What is an R-1 Visa?

The United States Citizenship and Immigration Services (USCIS) offers temporary worker visas for many professions. Namely, it even offers religious workers a temporary stay in the country. Read on to discover more about the R-1 visa and how a seasoned work authorization permit lawyer in Milwaukee, WI, at Sesini Law Group, S.C., can help you obtain one.

What is an R-1 visa and how does it work?

Essentially, an R-1 visa is a type of non-immigrant worker visa exclusive to ministers and non-ministers in religious vocations or occupations. This visa type is supposed to allow these individuals to travel and temporarily stay in the United States to perform their religious work.

As far as specific requirements for an R-1 visa, eligible individuals must work at least part-time for their religious employer (i.e., an average of 20 hours per week). What’s more, these individuals must be employed at a non-profit religious organization; a non-profit organization affiliated with a religious denomination; or a religious organization authorized for a group tax exemption; and the like. Further, the individuals must have been a member of the religious denomination associated with the bona fide non-profit religious organization for at least two years immediately before applying for this visa type.

Therefore, if you believe that you meet all the aforementioned eligibility requirements for this visa type, you may apply for it via Form I-129, Petition for Nonimmigrant Worker.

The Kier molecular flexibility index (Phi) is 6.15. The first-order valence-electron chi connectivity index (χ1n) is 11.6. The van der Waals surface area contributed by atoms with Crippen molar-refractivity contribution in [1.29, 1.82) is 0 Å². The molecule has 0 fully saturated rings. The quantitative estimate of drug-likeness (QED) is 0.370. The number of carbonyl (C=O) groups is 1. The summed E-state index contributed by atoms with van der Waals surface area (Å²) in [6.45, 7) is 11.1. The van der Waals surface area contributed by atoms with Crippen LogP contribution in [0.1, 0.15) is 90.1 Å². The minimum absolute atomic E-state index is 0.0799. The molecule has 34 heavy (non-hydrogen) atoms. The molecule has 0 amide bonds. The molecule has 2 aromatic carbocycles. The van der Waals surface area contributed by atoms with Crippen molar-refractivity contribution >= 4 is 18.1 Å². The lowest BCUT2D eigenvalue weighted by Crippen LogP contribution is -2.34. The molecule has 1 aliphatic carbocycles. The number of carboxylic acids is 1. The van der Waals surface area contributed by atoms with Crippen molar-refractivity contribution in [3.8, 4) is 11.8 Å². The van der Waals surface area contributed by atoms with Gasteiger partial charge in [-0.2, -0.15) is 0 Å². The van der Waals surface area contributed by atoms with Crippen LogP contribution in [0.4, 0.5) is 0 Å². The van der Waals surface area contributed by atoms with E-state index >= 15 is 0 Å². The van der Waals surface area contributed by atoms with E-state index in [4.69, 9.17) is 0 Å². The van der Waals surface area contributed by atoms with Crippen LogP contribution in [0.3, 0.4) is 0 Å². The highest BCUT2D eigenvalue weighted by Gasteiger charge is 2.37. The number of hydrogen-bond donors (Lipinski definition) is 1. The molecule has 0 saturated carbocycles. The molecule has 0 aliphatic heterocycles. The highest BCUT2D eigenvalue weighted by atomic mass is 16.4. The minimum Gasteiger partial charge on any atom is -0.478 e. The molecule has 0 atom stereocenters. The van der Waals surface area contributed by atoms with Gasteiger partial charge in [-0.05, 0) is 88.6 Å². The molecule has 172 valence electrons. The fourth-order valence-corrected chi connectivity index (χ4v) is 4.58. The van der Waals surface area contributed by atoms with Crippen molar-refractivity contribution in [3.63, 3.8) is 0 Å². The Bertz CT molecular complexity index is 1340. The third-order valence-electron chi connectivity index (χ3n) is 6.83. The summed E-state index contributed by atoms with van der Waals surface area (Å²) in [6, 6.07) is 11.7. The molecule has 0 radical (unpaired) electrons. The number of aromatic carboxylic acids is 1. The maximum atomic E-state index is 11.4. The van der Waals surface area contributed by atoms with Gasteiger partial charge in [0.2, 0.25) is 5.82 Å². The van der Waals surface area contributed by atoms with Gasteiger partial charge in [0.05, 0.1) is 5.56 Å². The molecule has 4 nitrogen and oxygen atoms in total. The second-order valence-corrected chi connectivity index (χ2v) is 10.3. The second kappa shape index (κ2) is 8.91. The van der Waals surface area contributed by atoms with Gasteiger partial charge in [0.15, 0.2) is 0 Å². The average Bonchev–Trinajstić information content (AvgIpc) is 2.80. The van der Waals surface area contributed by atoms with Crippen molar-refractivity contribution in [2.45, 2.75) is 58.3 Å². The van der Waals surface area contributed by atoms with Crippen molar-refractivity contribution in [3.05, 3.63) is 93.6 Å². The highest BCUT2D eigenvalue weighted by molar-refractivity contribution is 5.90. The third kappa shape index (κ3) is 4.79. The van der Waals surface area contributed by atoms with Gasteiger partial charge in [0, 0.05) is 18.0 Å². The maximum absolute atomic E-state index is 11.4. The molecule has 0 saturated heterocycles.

How long can I stay in the United States with this visa type?

To reiterate, an R-1 visa is a temporary work visa. This means that if you eventually obtain this visa type, you may only have a limited time to spend within the country’s borders.

Specifically, with an R-1 visa, the USCIS may grant you an initial period of admission for up to 30 months (i.e., two and a half years). Then, it may grant you subsequent extensions of admission for up to an additional 30 months. Put simply, your total period of stay within the United States with an R-1 visa cannot exceed 60 months (i.e., five years). Of note, only if you are physically present within the country’s borders while holding an R-1 visa will a month be counted toward your 60-month limit.

With all that being said, it is worth mentioning that your future immigration benefits and opportunities may be stripped whether you intentionally or accidentally overstay your welcome this time around. This is to say that you must file a new Form I-129, Petition for Nonimmigrant Worker, well before your initial 30-month period of admission is set to expire.

In conclusion, you must not begin your application process without first retaining legal representation from a competent work authorization permit lawyer in Milwaukee, WI. Contact our firm, Sesini Law Group, S.C., today.

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